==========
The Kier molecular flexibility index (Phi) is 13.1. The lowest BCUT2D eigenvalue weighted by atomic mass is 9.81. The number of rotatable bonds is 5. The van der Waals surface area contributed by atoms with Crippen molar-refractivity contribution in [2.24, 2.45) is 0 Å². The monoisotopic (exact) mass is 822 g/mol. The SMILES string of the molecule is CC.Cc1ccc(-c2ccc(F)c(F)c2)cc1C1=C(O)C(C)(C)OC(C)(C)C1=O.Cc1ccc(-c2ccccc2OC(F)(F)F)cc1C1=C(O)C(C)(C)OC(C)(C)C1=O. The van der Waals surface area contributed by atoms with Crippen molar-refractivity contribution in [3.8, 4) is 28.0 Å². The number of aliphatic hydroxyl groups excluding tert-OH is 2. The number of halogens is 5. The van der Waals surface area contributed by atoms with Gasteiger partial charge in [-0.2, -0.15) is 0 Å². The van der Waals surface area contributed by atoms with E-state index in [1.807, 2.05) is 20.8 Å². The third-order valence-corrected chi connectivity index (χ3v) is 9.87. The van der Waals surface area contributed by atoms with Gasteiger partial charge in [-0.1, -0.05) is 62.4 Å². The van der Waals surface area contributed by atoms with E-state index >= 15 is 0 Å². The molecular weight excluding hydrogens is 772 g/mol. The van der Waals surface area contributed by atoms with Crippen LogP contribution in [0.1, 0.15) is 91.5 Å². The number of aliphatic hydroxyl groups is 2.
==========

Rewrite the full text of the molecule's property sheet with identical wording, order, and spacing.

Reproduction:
The Kier molecular flexibility index (Phi) is 13.1. The lowest BCUT2D eigenvalue weighted by atomic mass is 9.81. The number of rotatable bonds is 5. The van der Waals surface area contributed by atoms with Crippen molar-refractivity contribution in [2.24, 2.45) is 0 Å². The monoisotopic (exact) mass is 822 g/mol. The SMILES string of the molecule is CC.Cc1ccc(-c2ccc(F)c(F)c2)cc1C1=C(O)C(C)(C)OC(C)(C)C1=O.Cc1ccc(-c2ccccc2OC(F)(F)F)cc1C1=C(O)C(C)(C)OC(C)(C)C1=O. The van der Waals surface area contributed by atoms with Crippen molar-refractivity contribution in [3.8, 4) is 28.0 Å². The number of aliphatic hydroxyl groups excluding tert-OH is 2. The number of halogens is 5. The van der Waals surface area contributed by atoms with Gasteiger partial charge in [-0.2, -0.15) is 0 Å². The van der Waals surface area contributed by atoms with E-state index in [1.807, 2.05) is 20.8 Å². The third-order valence-corrected chi connectivity index (χ3v) is 9.87. The van der Waals surface area contributed by atoms with Gasteiger partial charge in [-0.1, -0.05) is 62.4 Å². The van der Waals surface area contributed by atoms with E-state index >= 15 is 0 Å². The molecular weight excluding hydrogens is 772 g/mol. The van der Waals surface area contributed by atoms with Crippen LogP contribution in [0.1, 0.15) is 91.5 Å². The number of aliphatic hydroxyl groups is 2.